This has been rumbling on for some time, but the mutterings are getting louder, and some disillusioned bloggers are suspending their postings or turning their attentions to other drinks. It would seem that high prices for quality whisky are pushing out a lot of former imbibers. So is this a manifestation of an increasingly serious problem for scotch whisky?
Perhaps, but there are caveats, the main one being that Twitter is no place to go for anything like objectivity. Its very nature encourages superficiality, meaningless showboating and over-simplistic debate. That said, though, the fact that there are rumblings at all should be worthy of note because, let’s face it, many of those writing about whisky online do so in the hope of getting free samples from the producers. On any given day there is a stream of sycophantic nonsense from self-appointed experts, writing pretentious garbage as part of online tastings – the whisky world’s equivalent of a quick tryst in a darkened alleyway.
So if they are prepared to bite the hand that feeds them, something’s not right. Some respected heavyweights have joined the clamour. And you know events have taken a turn for the worse when a leading whisky blogger puts his blog into hibernation and takes to tweeting about sausages instead.
Oliver Klimek is a member of the prestigious Malt Maniacs but a few months ago he quit his dramming.com website. His grievance is that good scotch whisky is no longer affordable to regular folk, and the scotch industry is speaking with forked tongue. On the one hand it talks about approachability, but on the other it is overseeing eye-watering prices while it wraps itself up in tartan and holds grand banquets under swords and stag heads in Blair Castle. And it palms off ordinary single malt without an age statement to regular whisky drinkers, arguing age is unimportant, but releases 50-year-old whiskies in crystal decanters with a price tag of £50,000, as Whyte & Mackay did last month.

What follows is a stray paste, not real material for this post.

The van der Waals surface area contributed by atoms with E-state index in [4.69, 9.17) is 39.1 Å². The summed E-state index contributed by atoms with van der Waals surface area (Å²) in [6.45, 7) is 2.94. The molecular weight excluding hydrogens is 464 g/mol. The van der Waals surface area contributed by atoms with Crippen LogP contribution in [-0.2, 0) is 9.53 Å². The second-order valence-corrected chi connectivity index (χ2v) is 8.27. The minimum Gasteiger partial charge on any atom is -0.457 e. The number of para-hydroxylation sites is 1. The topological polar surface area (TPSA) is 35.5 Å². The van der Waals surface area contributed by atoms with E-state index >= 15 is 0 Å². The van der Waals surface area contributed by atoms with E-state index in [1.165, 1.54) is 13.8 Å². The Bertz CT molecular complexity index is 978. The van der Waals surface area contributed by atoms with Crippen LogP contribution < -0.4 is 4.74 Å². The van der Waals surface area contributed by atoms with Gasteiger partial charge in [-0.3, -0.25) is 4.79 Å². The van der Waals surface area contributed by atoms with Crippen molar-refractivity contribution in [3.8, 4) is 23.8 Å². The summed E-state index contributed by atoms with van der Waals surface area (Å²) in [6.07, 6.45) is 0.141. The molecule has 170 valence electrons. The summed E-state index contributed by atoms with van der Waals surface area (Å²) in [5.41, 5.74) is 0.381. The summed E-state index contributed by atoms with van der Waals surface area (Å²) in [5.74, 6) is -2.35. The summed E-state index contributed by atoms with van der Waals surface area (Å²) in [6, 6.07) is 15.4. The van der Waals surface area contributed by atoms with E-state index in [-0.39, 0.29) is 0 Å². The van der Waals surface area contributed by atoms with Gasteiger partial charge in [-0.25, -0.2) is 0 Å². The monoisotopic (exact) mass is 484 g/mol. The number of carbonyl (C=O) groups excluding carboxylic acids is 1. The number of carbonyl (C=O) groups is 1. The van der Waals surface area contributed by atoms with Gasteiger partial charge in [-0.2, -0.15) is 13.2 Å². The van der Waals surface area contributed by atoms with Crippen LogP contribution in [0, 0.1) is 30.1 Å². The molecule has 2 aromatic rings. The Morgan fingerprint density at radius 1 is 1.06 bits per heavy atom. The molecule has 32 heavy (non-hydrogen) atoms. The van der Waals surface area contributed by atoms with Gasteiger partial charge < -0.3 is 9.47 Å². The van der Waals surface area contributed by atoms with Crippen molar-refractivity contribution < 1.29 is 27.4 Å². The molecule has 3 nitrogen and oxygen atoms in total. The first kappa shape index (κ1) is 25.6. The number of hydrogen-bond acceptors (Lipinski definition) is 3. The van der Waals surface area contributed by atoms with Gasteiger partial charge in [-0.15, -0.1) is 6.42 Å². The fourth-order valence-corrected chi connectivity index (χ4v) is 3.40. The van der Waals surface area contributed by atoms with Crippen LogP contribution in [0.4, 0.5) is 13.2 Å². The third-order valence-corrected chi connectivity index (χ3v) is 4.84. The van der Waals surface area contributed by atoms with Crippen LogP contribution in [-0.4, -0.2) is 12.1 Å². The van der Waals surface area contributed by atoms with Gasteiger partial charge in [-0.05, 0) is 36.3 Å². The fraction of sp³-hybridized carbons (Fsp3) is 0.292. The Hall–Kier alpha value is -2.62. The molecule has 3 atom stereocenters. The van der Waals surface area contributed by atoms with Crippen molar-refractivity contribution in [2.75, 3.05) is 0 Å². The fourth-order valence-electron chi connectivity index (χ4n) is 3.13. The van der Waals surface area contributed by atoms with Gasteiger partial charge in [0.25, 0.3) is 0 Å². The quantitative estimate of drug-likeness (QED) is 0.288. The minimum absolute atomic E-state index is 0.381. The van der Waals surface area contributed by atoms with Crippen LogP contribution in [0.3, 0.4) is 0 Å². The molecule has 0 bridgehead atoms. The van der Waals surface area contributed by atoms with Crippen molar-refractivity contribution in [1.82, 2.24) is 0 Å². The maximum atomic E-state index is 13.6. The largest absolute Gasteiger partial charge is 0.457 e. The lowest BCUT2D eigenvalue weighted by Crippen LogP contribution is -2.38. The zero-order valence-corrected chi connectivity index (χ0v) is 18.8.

“The whisky industry is doing the splits,” he writes on his new blog site. “I just hope they don’t strain their legs.”Whisky has long enjoyed special status as an affordable luxury, but increasingly that status is being called into question. Regular whisky bloggers mutter darkly of ‘whisky being in a bad place’, or spent Christmas writing about fine wine, armagnac and cognac. In markets as far apart as America and Australia, home-produced gin is resurgent, and in the UK its array of flavours, regionality and highly competitive pricing have made it an on-trade favourite. So much so that valuable bar space is being given over to gins, often at the expense of single malts.
“Blogging about whisky is not as fun any more for me as it used to be,” says Klimek on dramming.com. “I have noticed myself branching out to other, more affordable spirits, and at the moment whisky probably makes up less than half of the high-octane booze I drink.”
He’s not alone. Maybe the scotch malt whisky bubble is set to burst after all.